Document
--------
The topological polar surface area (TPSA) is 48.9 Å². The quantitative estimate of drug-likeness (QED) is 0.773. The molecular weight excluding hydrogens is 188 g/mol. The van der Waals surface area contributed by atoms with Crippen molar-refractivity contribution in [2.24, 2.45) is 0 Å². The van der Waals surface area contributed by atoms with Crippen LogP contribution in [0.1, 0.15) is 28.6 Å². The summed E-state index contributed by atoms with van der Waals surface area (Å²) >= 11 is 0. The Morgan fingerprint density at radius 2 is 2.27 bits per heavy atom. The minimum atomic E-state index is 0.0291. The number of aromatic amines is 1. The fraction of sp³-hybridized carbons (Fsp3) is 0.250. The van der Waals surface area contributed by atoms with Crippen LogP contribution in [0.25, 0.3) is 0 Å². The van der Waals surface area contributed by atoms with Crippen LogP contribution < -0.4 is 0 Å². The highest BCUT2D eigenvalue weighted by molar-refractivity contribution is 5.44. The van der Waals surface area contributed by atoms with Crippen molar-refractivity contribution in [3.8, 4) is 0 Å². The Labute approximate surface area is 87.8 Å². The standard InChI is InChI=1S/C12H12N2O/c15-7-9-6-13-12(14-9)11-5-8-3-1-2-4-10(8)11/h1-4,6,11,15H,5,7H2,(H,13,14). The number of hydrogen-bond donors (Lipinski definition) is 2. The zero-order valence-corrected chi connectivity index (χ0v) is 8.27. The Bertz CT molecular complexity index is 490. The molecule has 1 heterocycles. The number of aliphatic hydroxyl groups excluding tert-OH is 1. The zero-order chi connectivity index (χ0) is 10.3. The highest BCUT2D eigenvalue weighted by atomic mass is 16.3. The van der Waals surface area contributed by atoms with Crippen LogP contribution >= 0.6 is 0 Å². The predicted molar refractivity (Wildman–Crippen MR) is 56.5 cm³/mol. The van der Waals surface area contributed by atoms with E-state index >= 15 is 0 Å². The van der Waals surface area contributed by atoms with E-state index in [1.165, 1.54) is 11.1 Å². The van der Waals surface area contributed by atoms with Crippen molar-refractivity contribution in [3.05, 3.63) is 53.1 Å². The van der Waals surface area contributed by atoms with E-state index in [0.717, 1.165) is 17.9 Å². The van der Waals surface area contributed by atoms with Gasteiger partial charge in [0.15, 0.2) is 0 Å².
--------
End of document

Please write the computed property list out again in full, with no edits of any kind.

The topological polar surface area (TPSA) is 48.9 Å². The quantitative estimate of drug-likeness (QED) is 0.773. The molecular weight excluding hydrogens is 188 g/mol. The van der Waals surface area contributed by atoms with Crippen molar-refractivity contribution in [2.24, 2.45) is 0 Å². The van der Waals surface area contributed by atoms with Crippen LogP contribution in [0.1, 0.15) is 28.6 Å². The summed E-state index contributed by atoms with van der Waals surface area (Å²) >= 11 is 0. The Morgan fingerprint density at radius 2 is 2.27 bits per heavy atom. The minimum atomic E-state index is 0.0291. The number of aromatic amines is 1. The fraction of sp³-hybridized carbons (Fsp3) is 0.250. The van der Waals surface area contributed by atoms with Crippen LogP contribution in [0.25, 0.3) is 0 Å². The van der Waals surface area contributed by atoms with Crippen LogP contribution < -0.4 is 0 Å². The highest BCUT2D eigenvalue weighted by molar-refractivity contribution is 5.44. The van der Waals surface area contributed by atoms with Crippen molar-refractivity contribution in [3.8, 4) is 0 Å². The Labute approximate surface area is 87.8 Å². The standard InChI is InChI=1S/C12H12N2O/c15-7-9-6-13-12(14-9)11-5-8-3-1-2-4-10(8)11/h1-4,6,11,15H,5,7H2,(H,13,14). The number of hydrogen-bond donors (Lipinski definition) is 2. The zero-order valence-corrected chi connectivity index (χ0v) is 8.27. The Bertz CT molecular complexity index is 490. The molecule has 1 heterocycles. The number of aliphatic hydroxyl groups excluding tert-OH is 1. The zero-order chi connectivity index (χ0) is 10.3. The highest BCUT2D eigenvalue weighted by atomic mass is 16.3. The van der Waals surface area contributed by atoms with Crippen LogP contribution >= 0.6 is 0 Å². The predicted molar refractivity (Wildman–Crippen MR) is 56.5 cm³/mol. The van der Waals surface area contributed by atoms with E-state index >= 15 is 0 Å². The van der Waals surface area contributed by atoms with E-state index in [1.165, 1.54) is 11.1 Å². The van der Waals surface area contributed by atoms with Crippen molar-refractivity contribution in [3.05, 3.63) is 53.1 Å². The van der Waals surface area contributed by atoms with E-state index in [0.717, 1.165) is 17.9 Å². The van der Waals surface area contributed by atoms with Gasteiger partial charge in [0.15, 0.2) is 0 Å².